Upon completion of steam treatment, a steamed zeolite is formed which can be treated with an acid. Generally, any organic acids, inorganic acids, or combinations of any two or more thereof can be used in the process of the present invention so long as the acid can reduce the aluminum content in the zeolite. The acid can also be a diluted aqueous acid solution. Examples of suitable acids include, but are not limited to sulfuric acid, hydrochloric acid, nitric acid, phosphoric acid, formic acid, acetic acid, trifluoroacetic acid, trichloroacetic acid, p-toluenesulfonic acid, methanesulfonic acid, partially neutralized acids wherein one or more protons have been replaced with, for example, a metal (preferably an alkali metal) or ammonium ion, and combinations of any two or more thereof. Examples of partially neutralized acids include, but are not limited to, sodium bisulfate, sodium dihydrogen phosphate, potassium hydrogen tartarate, ammonium sulfate, ammonium chloride, ammonium nitrate, and combinations thereof. The presently preferred acids are hydrochloric acid and nitric acid for they are readily available.

Any methods known to one skilled in the art for treating a solid catalyst with an acid can be used in the acid treatment of the present invention. Generally, a zeolite material can be suspended in an acid solution. The concentration of the zeolite in the acid solution can be in the range of from about 0.01 to about 500, preferably about 0.1 to about 400, more preferably about 1 to about 350, and most preferably 5 to 300 grams per liter. The amount of acid required is the amount that can maintain the solution in acidic pH during the treatment. Preferably the initial pH of the acid solution containing a zeolite is adjusted to lower than about 6, preferably lower than about 5, more preferably lower than about 4, and most preferably lower than 3. Upon the pH adjustment of the solution, the solution can be subjected to a treatment at a temperature in the range of from about 30° C. to about 200° C., preferably about 50° C. to about 150° C., and most preferably 70° C. to 120° C. for about 10 minutes to about 30 hours, preferably about 20 minutes to about 25 hours, and most preferably 30 minutes to 20 hours. The treatment can be carried out under a pressure in the range of from about 1 to about 10 atmospheres (atm), preferably about 1 atm so long as the desired temperature can be maintained. Thereafter, the acid-treated zeolite material can be washed with running water for 1 to about 60 minutes followed by drying, at about 50 to about 1000, preferably about 75 to about 750, and most preferably 100 to 650° C. for about 0.5 to about 15, preferably about 1 to about 12, and most preferably 1 to 10 hours, to produce an acid-leached zeolite. Any drying method known to one skilled in the art such as, for example, air drying, heat drying, spray drying, fluidized bed drying, or combinations of two or more thereof can be used.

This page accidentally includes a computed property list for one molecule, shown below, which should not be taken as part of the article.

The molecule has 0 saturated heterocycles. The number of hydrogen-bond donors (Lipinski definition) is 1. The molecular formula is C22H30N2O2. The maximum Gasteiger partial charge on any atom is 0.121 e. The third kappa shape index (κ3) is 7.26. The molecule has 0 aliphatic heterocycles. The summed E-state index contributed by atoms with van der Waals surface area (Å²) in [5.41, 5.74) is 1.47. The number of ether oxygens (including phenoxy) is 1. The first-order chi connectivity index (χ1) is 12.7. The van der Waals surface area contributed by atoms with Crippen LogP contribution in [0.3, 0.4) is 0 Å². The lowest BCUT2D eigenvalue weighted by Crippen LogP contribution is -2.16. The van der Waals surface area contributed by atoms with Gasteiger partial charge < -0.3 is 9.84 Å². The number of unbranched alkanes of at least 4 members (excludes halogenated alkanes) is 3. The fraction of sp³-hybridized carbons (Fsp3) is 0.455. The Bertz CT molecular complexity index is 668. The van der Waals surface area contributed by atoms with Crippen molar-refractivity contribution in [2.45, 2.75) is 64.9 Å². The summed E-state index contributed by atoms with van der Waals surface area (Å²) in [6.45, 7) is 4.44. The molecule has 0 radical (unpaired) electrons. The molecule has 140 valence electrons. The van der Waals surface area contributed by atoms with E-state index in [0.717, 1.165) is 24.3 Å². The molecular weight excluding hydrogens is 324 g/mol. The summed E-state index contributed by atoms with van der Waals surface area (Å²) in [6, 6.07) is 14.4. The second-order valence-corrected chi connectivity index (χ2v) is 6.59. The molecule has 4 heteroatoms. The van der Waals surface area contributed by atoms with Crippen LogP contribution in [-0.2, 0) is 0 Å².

The dried, acid-leached zeolite can also be further washed, if desired, with a mild acid solution such as, for example, ammonium nitrate which is capable of maintaining the pH of the wash solution in acidic range. The volume of the acid generally can be the same volume as the acid for reducing the alumina content in a zeolite. The mild acid treatment can be carried out under substantially the same conditions disclosed in the acid treatment for reducing alumina content in a zeolite. Thereafter, the resulting solid can be washed and dried as disclosed above.

The dried, acid-leached zeolite, whether it has been further washed with a mild acid or not, can be calcined, if desired, under a condition known to those skilled in the art. Generally such a condition can include a temperature in the range of from about 250 to about 1,000, preferably about 350 to about 750, and most preferably 450 to 650° C. and a pressure in the range of from about 0.5 to about 50, preferably about 0.5 to about 30, and most preferably 0.5 to 10 atmospheres (atm) for about 1 to about 30 hours, preferably about 2 to about 20 hours, and most preferably 3 to 15 hours.

Thereafter, the steamed zeolite or acid-leached zeolite, whether it has been calcined or not, can be incorporated therein or impregnated thereon with a metal compound whose a metal selected from the group consisting of nickel, palladium, molybdenum, gallium, platinum, tin, chromium, rhodium, rhenium, tungsten, indium, cobalt, germanium, zirconium, titanium, ruthenium, and combinations of any two or more thereof. Any metal compound that can promote the incorporating or impregnating of the acid-leached zeolite with the metal of the metal compound can be employed in the present invention.